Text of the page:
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Nitric acid, $\ce{HNO3}$, is a strong oxidising agent as well as fluorine, $\ce{F2}$. What will be the reaction when pure $\ce{F2}$ gas is bubbled through 100% pure $\ce{HNO3}$. While searching, many products are suggested including $\ce{HF}$, $\ce{O2}$, $\ce{H2O}$, $\ce{NO}$, $\ce{NO2}$, $\ce{NF3}$, $\ce{NO2FO}$, etc.. What is correct?

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It was first discovered by Cady that when fluorine is bubbled through $\pu{3 N}$ nitric acid, then a remarkable compound, fluorine nitrate ($\ce{FNO3}$) is formed. It boils at $\pu{-42 ^\circ C}$ and is a very strong oxidizing agent and is capable of liberating iodine from iodides and in gaseous states, it explodes around $\pu{200-300 ^\circ C}$.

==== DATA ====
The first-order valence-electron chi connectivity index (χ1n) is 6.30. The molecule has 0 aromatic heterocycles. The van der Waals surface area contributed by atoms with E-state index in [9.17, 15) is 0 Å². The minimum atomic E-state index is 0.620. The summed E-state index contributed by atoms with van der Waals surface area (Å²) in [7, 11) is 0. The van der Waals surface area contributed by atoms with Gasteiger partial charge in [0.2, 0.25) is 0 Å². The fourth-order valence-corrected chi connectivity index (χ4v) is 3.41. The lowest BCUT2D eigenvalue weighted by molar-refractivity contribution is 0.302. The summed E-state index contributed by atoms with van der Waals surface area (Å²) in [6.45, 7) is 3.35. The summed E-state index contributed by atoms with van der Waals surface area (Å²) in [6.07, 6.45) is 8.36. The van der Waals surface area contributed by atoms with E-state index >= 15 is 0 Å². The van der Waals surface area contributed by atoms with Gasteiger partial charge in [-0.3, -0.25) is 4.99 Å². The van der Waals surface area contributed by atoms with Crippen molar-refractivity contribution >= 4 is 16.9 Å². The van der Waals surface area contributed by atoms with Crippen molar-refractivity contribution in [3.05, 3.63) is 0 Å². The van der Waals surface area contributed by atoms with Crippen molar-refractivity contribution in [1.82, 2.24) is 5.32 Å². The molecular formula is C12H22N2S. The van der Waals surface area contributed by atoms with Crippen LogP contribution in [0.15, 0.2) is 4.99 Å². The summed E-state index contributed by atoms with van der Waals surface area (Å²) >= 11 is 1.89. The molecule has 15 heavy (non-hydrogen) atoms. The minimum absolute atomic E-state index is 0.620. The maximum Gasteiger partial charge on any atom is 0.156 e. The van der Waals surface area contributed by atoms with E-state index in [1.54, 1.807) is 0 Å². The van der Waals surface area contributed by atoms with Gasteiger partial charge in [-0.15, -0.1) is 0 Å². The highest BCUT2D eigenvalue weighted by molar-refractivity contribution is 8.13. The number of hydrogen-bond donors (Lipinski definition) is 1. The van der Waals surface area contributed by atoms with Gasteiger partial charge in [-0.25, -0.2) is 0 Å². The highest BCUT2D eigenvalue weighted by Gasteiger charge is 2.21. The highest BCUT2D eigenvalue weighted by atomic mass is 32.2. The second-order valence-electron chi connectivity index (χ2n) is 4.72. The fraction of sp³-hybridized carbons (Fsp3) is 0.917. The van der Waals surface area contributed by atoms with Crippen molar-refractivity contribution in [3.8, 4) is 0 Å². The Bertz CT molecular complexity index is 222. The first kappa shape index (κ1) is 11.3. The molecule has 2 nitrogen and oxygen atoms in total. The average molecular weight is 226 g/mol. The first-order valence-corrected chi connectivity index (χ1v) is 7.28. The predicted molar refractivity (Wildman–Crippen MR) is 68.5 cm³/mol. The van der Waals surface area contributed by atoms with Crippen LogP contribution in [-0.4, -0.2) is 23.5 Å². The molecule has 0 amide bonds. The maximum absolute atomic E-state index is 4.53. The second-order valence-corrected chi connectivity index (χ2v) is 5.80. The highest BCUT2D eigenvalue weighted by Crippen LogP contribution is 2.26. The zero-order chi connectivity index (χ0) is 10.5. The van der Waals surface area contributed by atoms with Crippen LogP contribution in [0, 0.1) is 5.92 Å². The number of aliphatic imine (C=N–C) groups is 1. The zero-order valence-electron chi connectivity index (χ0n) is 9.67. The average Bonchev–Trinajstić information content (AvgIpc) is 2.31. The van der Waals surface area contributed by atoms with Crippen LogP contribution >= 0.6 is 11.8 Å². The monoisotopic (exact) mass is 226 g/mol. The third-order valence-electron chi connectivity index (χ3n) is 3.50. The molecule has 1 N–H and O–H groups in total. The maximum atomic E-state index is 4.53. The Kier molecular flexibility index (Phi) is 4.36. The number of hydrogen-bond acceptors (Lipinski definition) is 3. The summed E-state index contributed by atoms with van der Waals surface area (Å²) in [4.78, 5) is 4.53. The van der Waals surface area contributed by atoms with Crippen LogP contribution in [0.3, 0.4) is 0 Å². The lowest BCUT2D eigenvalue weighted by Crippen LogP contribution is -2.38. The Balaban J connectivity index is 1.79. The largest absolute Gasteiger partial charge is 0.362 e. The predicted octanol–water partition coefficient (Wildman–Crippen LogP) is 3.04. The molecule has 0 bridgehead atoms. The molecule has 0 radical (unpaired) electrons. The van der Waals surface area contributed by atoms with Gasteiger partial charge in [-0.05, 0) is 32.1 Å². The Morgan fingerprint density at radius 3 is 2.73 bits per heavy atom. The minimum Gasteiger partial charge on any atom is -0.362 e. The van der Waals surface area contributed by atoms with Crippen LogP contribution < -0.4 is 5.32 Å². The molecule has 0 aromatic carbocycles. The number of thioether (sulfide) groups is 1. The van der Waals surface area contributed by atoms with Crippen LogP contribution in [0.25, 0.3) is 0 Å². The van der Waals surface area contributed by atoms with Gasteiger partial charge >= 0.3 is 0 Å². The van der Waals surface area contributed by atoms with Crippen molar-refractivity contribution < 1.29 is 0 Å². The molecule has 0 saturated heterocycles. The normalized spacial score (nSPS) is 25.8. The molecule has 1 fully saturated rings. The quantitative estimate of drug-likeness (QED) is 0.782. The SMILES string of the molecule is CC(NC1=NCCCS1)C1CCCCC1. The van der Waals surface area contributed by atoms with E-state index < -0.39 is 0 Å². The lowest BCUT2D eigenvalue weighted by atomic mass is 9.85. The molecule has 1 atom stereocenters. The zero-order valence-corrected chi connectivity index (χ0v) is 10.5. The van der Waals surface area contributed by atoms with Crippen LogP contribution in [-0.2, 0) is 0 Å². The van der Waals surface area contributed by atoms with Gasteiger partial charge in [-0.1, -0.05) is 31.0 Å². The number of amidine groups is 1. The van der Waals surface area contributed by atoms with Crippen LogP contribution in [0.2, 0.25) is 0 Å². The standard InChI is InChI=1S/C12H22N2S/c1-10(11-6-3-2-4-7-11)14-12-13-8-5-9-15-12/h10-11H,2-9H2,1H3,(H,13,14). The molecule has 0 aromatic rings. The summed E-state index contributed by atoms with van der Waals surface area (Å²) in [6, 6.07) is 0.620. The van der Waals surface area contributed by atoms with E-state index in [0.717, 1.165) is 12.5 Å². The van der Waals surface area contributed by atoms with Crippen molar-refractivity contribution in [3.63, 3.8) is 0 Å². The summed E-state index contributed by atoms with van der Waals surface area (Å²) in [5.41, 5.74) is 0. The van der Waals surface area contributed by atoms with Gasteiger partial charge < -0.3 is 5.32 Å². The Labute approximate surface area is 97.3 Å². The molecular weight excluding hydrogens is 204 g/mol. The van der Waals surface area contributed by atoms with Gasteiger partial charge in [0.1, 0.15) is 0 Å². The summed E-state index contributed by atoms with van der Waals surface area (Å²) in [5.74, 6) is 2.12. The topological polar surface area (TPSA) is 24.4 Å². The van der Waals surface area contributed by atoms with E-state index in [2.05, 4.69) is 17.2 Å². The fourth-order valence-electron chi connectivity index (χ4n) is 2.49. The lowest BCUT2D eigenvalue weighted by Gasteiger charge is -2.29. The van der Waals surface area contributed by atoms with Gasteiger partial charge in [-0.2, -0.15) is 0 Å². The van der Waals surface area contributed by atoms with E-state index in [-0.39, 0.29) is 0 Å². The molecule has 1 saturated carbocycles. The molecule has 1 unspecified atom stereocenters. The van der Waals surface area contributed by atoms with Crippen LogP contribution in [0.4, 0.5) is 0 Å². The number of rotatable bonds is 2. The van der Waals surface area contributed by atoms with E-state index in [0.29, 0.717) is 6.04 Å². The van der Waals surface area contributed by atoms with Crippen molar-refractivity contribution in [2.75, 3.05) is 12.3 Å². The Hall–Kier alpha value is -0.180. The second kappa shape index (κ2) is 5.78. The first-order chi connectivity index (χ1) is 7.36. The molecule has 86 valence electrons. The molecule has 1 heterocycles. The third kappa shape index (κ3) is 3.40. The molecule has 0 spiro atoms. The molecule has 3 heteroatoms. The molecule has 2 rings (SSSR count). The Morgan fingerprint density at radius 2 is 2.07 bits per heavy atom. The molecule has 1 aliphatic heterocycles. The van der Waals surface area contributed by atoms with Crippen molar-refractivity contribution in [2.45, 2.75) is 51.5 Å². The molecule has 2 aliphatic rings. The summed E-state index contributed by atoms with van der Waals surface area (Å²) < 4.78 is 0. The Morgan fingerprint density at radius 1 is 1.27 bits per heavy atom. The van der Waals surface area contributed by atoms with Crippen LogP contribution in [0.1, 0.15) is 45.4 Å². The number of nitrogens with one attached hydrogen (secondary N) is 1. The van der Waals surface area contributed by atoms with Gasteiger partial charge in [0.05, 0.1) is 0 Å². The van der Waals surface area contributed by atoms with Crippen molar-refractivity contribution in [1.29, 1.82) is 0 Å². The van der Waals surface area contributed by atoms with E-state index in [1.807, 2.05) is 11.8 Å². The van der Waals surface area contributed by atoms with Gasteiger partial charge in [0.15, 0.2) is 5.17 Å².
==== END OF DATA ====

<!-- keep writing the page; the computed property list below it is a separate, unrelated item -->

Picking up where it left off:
References

  1. The reaction of Fluorine with Nitric acid and with solid Potassium Nitrate to form NO3F by Don M. Yost and Alan Beerbower, J. Am. Chem. Soc. April 1935, 57(4) 782. DOI: https://doi.org/10.1021/ja01307a520

  2. Prof. Dr. Otto Ruff, Dr. Walter Kwasnikie, Die Fluorierung der Salpetersäure. Das Nitroxyfluorid – NO3F, April 1935, DOI: https://doi.org/10.1002/ange.19350481604 [German paper]

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